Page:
Termites in Mississippi

Reply

  #1  
Old 07-15-08, 10:55 AM
B
Member
Thread Starter
Join Date: Jul 2008
Posts: 1
Received 0 Votes on 0 Posts
Termites in Mississippi

We were trying to buy an older home through an estate. The lady in charge of the estate would not allow us in the house to look it over really good and the lawyer took his sweet time to do anything causing our loan to expire. But, before that, the apprisial guy told us we have 3 items we had to take care of before he would sign off on the house. We had to replace one wall that had water damage caused by hurricane Katrina. The owner was old and had cancer and was paying a local pest company to spray for termites. (questionable) When my husband took the drywall down to replace it...he found a live colony of termites and they were well feed. They had eaten 3 boards completely and were working toward several others. The lady that was in charge NEVER told us the house had had termites before hand until after we found the colony. We backed out of the sale of the house and now the attoney for the estate is threatening to sue us if we do not go forward with the sale of the house. We believe that the entire front of of the house is infected and they are/were not willing to give us any money to repair it. They have not saw fit to sue the pest control company that did not do their job. ( I am a close friend of the estate family) and have been told that the lawyer has not said anything about sueing the pest control co. Does the lawyer have a case against us?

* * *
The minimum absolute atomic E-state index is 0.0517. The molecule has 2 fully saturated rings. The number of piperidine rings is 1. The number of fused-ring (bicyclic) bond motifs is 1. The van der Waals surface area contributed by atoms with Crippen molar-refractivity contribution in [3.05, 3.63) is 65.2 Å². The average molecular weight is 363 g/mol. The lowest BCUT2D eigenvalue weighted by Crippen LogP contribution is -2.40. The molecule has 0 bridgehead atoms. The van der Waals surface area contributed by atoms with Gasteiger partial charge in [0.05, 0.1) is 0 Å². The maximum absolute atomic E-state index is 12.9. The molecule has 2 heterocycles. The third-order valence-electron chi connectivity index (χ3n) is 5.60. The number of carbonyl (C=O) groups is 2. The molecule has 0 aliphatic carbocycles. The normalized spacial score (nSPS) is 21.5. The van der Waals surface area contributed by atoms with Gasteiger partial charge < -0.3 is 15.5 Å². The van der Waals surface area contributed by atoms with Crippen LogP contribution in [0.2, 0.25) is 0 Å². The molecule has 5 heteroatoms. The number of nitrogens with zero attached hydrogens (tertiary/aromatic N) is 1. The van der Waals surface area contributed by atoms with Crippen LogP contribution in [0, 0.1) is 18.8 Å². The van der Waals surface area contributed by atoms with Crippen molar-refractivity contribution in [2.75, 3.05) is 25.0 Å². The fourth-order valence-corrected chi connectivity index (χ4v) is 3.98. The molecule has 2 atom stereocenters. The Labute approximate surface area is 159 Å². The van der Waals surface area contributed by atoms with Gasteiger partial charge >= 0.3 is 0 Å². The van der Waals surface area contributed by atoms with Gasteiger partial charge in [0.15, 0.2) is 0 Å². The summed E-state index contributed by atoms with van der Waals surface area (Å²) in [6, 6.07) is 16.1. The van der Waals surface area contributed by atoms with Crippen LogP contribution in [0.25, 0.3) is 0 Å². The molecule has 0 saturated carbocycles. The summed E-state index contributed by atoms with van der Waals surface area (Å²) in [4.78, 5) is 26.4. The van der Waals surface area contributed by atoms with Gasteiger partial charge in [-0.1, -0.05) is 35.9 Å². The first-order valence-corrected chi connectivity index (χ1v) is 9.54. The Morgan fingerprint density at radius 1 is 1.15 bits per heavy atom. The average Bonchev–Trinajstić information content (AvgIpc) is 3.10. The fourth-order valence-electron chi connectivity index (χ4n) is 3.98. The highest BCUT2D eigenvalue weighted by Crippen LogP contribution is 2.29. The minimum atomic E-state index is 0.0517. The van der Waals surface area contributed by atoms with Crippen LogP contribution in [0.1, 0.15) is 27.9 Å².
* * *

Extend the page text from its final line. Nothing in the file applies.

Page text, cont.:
#2  
Old 07-15-08, 01:54 PM
T
Member
Join Date: Aug 2000
Location: USA
Posts: 15,818
Received 0 Votes on 0 Posts
Most institutional lenders will not grant a loan without a termite inspection and require a certificate of inspection. It is always a good thing to have a termite inspection by a licensed exterminator as well as a professional home inspection by a an inspector who is a member of the American Society of Home Inspectors (ASHI). The average home inspection costs about $300 and is a worthwhile investment that can save you money in the longrun. Buyers usually have a contingency clause in the contract, such as 'pending inspections.'

The lady in charge of the estate sale may not have known there was a history of termites. You were not aware of them until the dry wall was removded. Even if the property was under contract with an exterminating company, an exterminator can only inspect what he can see. He does not have x-ray vision to see inside wall voids. The estate is under no legal obligation to pay for repairs.

You signed a legally binding contract and failed to get recommended inspections. You bought a house 'as is."
Yes, they have a case against you. It is always wise to work with a real estate attorney to review the contract and discuss necessary language for unforeseen circumstances, such as contingency clauses pending inspections.
 
 

Thread Tools
Search this Thread
 
Ask a Question
Question Title:
Description:
Your question will be posted in: